In our September 2013 issue, Amarillo writer Beth Duke explores the story behind the city’s popular downtown restaurant OHMS, which offers a menu rich with dishes from France, England, Italy, and beyond. Though lots of people associate Amarillo with big steaks and Tex-Mex (and restaurants that specialize in those genres are abundant and excellent here), we’ve found a few places we’re eager to try next time we’re on a Panhandle adventure.
Sava! Italiano, 4000 W. I-40; 806/418-8150. Grilled vegetables, Italian classics, inventive salads, and Italian-style tapas—plus something we’ve never seen before: A mozzarella bar, complete with several varieties of burrata, caprese, and carrozza!
Crush Wine Bar & Deli, 701 S. Polk; 806/418-2011. A nice (and well-priced) selection of international and local wines and beer, plus simple tapas and small plates, such as marinated olives, hummus, and get this—peppercorn-gouda mac-n-cheese.
Youngblood’s Stockyard Café, 620 SW. 16th Avenue; 806/342-9411. This Amarillo mainstay moved in July from the city’s legendary stockyards to new digs downtown, but the menu hasn’t changed. Chef Tim Youngblood, who trained at the CIA in New York, still serves up classics like CFS, burgers, and topnotch sirloins—plus breakfast all day.
The Donut Stop, 1907 S. Georgia; 806/352-1362. Reviewers on Yelp! rave about abut the chewy, doughy texture of these made-from-scratch pillows of deliciousness, which are made before your eyes daily at this tiny family-run joint off I-40. The most popular donuts are glazed, with blueberry coming in at a close second. Monday-Saturday, The Donut Stop opens at 5:30 a.m. to start your morning off right; on Sundays you’ll have to wait until 6.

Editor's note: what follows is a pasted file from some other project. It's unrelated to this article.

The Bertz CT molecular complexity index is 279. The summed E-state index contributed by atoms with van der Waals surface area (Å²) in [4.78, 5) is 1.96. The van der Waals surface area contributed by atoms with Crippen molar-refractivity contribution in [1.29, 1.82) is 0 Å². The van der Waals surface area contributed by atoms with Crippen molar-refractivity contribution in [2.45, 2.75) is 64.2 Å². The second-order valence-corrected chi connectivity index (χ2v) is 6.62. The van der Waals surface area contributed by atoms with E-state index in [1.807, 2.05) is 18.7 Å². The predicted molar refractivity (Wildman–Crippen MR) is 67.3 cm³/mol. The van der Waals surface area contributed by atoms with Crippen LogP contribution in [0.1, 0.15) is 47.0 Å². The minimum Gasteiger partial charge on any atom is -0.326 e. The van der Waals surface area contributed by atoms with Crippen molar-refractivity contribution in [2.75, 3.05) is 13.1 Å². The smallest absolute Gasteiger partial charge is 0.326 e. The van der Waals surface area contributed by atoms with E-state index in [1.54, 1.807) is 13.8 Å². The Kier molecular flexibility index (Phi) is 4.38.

Arnold Burgers, 1611 S. Washington; 806/418-2699. Home of the 24-inch “Family Burger,” this Amarillo institution also offers CFS, corn dogs, veggie burgers, and sides like fried green tomatoes and tater tots. We’re dying to try to burger shaped like the state of Texas, which comes with steak-cut fries and will run you only $10.14.
Saigon Restaurant, 2909 W. I-40; 806/373-3456. Vietnamese-food fans tell us that Saigon Restaurant–which recently re-opened at this new location—is where to get your pho (soup) fix in the Panhandle. You’ll also find bun (noodle) bowls, crispy and rice-paper-wrapped spring rolls, and a variety of stir-fries.
Calico County Restaurant, 2410 Paramount; 806/358-7664. When you need a hearty breakfast, complete with country ham steak and eggs any way you want them, you’d be hard-pressed to find a better spot that Calico County. Lunch specials will run you $7.49 and rotate between home-cooking faves like CFS, catfish, and chicken strips. A caveat: Don’t fill up on the complimentary cinnamon rolls and biscuits!